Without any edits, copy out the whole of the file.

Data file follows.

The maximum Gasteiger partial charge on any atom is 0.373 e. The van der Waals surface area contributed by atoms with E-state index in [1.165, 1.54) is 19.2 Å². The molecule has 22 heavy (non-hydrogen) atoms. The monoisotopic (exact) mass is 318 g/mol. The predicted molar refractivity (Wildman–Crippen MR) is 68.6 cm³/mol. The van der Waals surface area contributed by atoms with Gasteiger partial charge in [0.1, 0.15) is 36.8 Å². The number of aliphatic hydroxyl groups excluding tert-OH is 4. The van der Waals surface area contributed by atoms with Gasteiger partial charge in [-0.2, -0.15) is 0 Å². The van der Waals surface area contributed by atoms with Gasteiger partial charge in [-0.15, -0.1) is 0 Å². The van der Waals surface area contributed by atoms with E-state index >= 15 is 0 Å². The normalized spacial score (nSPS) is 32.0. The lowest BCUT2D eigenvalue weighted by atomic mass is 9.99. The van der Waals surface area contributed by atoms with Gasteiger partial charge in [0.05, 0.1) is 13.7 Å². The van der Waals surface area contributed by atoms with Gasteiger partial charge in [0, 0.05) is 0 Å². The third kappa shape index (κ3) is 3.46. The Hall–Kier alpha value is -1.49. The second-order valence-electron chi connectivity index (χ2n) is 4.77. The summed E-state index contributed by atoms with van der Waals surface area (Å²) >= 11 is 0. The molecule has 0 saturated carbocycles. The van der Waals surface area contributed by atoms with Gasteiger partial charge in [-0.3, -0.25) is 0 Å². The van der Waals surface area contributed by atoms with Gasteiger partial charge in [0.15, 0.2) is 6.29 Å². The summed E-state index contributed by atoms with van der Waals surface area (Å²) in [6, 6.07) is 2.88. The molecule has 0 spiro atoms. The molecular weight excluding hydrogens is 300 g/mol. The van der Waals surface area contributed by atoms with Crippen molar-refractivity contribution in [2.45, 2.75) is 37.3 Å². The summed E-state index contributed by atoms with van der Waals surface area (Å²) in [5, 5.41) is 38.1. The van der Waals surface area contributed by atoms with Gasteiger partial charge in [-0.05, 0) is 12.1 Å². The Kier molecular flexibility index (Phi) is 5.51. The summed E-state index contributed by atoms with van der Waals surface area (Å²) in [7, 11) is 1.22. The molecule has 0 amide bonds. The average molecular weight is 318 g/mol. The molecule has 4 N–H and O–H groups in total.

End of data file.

The maximum Gasteiger partial charge on any atom is 0.373 e. The van der Waals surface area contributed by atoms with E-state index in [1.165, 1.54) is 19.2 Å². The molecule has 22 heavy (non-hydrogen) atoms. The monoisotopic (exact) mass is 318 g/mol. The predicted molar refractivity (Wildman–Crippen MR) is 68.6 cm³/mol. The van der Waals surface area contributed by atoms with Gasteiger partial charge in [0.1, 0.15) is 36.8 Å². The number of aliphatic hydroxyl groups excluding tert-OH is 4. The van der Waals surface area contributed by atoms with Gasteiger partial charge in [-0.2, -0.15) is 0 Å². The van der Waals surface area contributed by atoms with Gasteiger partial charge in [-0.15, -0.1) is 0 Å². The van der Waals surface area contributed by atoms with E-state index >= 15 is 0 Å². The normalized spacial score (nSPS) is 32.0. The lowest BCUT2D eigenvalue weighted by atomic mass is 9.99. The van der Waals surface area contributed by atoms with Gasteiger partial charge in [0.05, 0.1) is 13.7 Å². The van der Waals surface area contributed by atoms with Gasteiger partial charge in [0, 0.05) is 0 Å². The third kappa shape index (κ3) is 3.46. The Hall–Kier alpha value is -1.49. The second-order valence-electron chi connectivity index (χ2n) is 4.77. The summed E-state index contributed by atoms with van der Waals surface area (Å²) >= 11 is 0. The molecule has 0 saturated carbocycles. The van der Waals surface area contributed by atoms with Gasteiger partial charge in [-0.3, -0.25) is 0 Å². The van der Waals surface area contributed by atoms with Gasteiger partial charge in [0.15, 0.2) is 6.29 Å². The summed E-state index contributed by atoms with van der Waals surface area (Å²) in [6, 6.07) is 2.88. The molecule has 0 spiro atoms. The molecular weight excluding hydrogens is 300 g/mol. The van der Waals surface area contributed by atoms with Crippen molar-refractivity contribution in [2.45, 2.75) is 37.3 Å². The summed E-state index contributed by atoms with van der Waals surface area (Å²) in [5, 5.41) is 38.1. The van der Waals surface area contributed by atoms with Gasteiger partial charge in [-0.05, 0) is 12.1 Å². The Kier molecular flexibility index (Phi) is 5.51. The summed E-state index contributed by atoms with van der Waals surface area (Å²) in [7, 11) is 1.22. The molecule has 0 amide bonds. The average molecular weight is 318 g/mol. The molecule has 4 N–H and O–H groups in total.